CERT: DHCP bug could give attackers control

A vulnerability in the DHCP (Dynamic Host Configuration Protocol) server provided by the Internet Software Consortium (ISC) could allow attackers to take over affected servers, according to a security alert released by the CERT Coordination Center Wednesday.

The DHCP server, or daemon, provided by ISC allows administrators to centralize the management and assigning of IP (Internet Protocol) addresses to devices. The ISC's DHCP implementation installs a component called NSUpdate by default that allows the DHCP server to send information about hosts on the network to a DNS (domain name server), CERT/CC said. When the DNS server receives that information, it responds to the DHCP server acknowledging the transaction. When the DHCP server receives the message, it logs the transaction, CERT/CC said.

The vulnerability in the DHCP server comes in the code that logs the communication from the DNS server, CERT/CC said. The bug affects versions 3 to 3.0.1 rc8 of ISC's DHCP implementation, CERT/CC said.

An attacker who successfully exploited the hole would be able to run code with the privileges of the DHCP server, which is often root, CERT/CC's alert said. Root privilege is the highest privilege level and allows a user complete control over a system.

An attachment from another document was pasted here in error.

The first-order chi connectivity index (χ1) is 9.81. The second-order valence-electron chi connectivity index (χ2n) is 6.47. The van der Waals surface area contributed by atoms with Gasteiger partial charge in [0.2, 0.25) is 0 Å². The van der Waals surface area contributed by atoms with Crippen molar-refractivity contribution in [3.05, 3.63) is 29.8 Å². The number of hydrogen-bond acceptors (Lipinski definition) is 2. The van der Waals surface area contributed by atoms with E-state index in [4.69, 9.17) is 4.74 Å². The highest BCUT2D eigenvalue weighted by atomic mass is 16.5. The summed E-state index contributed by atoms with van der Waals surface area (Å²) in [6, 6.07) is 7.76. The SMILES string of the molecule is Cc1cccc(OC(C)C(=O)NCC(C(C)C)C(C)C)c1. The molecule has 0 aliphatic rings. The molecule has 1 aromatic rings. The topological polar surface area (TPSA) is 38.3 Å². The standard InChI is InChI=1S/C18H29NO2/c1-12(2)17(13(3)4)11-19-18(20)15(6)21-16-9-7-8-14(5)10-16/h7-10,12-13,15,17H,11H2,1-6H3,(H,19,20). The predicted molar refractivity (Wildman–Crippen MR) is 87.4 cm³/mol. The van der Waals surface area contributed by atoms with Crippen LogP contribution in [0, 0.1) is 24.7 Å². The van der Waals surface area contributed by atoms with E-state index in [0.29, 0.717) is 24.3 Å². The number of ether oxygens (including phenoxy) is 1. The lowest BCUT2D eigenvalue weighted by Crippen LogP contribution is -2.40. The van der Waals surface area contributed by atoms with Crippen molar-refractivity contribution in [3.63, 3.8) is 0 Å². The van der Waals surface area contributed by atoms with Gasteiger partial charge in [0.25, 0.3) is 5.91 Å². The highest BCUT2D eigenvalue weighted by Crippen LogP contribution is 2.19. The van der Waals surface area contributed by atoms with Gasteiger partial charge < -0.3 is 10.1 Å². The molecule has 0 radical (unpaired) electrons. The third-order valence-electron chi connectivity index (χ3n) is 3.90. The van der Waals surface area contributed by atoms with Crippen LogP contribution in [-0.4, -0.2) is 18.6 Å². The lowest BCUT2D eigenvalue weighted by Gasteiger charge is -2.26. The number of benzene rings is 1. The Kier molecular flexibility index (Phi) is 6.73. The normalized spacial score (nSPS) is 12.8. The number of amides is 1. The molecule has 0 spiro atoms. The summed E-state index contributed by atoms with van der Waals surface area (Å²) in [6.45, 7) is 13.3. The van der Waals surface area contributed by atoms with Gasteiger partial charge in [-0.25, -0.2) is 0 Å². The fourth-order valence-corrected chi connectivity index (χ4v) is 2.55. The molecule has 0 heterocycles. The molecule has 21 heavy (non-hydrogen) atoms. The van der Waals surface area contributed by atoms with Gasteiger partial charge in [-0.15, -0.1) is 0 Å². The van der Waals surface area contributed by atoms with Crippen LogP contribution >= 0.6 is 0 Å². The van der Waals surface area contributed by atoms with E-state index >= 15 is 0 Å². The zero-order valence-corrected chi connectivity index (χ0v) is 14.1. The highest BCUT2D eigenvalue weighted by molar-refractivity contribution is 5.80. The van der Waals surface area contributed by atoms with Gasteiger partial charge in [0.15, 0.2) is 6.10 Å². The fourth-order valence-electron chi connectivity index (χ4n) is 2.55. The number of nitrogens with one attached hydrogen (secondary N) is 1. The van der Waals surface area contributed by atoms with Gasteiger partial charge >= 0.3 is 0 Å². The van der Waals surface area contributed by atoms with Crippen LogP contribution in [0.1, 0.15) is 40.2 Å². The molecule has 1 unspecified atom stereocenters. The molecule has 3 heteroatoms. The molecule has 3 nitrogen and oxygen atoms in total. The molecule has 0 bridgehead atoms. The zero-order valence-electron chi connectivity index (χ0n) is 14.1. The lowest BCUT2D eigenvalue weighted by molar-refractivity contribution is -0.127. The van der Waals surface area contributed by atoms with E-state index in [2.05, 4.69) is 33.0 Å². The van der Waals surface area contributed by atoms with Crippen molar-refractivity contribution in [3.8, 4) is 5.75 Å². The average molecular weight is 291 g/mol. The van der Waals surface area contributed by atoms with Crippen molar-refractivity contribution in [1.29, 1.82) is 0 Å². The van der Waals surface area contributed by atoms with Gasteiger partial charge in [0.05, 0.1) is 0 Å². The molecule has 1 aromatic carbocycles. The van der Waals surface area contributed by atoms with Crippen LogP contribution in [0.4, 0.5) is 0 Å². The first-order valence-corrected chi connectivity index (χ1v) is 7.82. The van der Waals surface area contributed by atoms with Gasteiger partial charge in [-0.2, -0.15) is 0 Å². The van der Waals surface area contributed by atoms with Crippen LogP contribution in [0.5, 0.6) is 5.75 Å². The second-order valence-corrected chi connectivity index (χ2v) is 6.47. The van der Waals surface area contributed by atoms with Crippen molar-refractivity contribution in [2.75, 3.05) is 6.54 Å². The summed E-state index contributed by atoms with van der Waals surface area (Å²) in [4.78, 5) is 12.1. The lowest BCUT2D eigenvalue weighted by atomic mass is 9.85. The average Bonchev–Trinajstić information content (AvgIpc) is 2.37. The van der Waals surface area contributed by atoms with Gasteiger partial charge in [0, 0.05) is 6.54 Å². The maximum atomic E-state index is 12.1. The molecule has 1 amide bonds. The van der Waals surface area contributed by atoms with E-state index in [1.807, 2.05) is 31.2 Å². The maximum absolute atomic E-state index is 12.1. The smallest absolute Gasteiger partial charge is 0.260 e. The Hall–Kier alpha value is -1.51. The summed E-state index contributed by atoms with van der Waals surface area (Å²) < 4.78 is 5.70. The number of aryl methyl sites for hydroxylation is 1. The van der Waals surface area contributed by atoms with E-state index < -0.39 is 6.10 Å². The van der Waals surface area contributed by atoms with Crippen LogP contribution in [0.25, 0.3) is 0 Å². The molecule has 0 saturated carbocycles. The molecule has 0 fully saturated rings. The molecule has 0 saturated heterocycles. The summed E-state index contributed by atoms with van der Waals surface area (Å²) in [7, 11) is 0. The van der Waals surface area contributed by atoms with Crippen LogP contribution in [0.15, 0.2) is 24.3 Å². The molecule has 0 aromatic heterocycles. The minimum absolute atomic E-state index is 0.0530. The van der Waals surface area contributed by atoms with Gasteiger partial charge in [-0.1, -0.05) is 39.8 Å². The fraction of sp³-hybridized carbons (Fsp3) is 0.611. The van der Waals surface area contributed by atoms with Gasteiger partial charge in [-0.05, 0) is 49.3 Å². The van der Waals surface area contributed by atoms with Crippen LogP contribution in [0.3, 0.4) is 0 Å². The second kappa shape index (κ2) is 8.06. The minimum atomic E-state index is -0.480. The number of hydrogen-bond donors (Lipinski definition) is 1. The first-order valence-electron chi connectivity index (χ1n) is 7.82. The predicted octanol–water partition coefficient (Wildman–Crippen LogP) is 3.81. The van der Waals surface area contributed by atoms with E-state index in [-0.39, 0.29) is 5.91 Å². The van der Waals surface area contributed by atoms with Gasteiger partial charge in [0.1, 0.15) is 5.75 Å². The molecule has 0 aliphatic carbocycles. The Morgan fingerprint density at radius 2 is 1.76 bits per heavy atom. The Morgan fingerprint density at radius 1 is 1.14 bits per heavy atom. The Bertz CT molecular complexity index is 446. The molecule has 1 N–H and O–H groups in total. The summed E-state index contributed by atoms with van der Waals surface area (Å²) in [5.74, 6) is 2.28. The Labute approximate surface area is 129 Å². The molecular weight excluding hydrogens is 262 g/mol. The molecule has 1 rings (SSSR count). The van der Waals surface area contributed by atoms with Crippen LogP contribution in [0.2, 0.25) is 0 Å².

To address the flaw, CERT/CC recommends that users apply vendor-supplied patches, disable the DHCP service if it is not needed or apply the ingress filtering techniques detailed in its alert.

Products from Hewlett-Packard Co., IBM Corp., Lotus Software Group, Microsoft Corp., as well as the NetBSD and FreeBSD operating systems, are not affected, CERT/CC said.

The CERT/Coordination Center is a government-funded security research and development body located at Carnegie Mellon University in Pittsburgh.

More information about the vulnerability can be found in CERT/CC's alert, located at http://www.cert.org/advisories/CA-2002-12.html.

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Sam Costello

Computerworld
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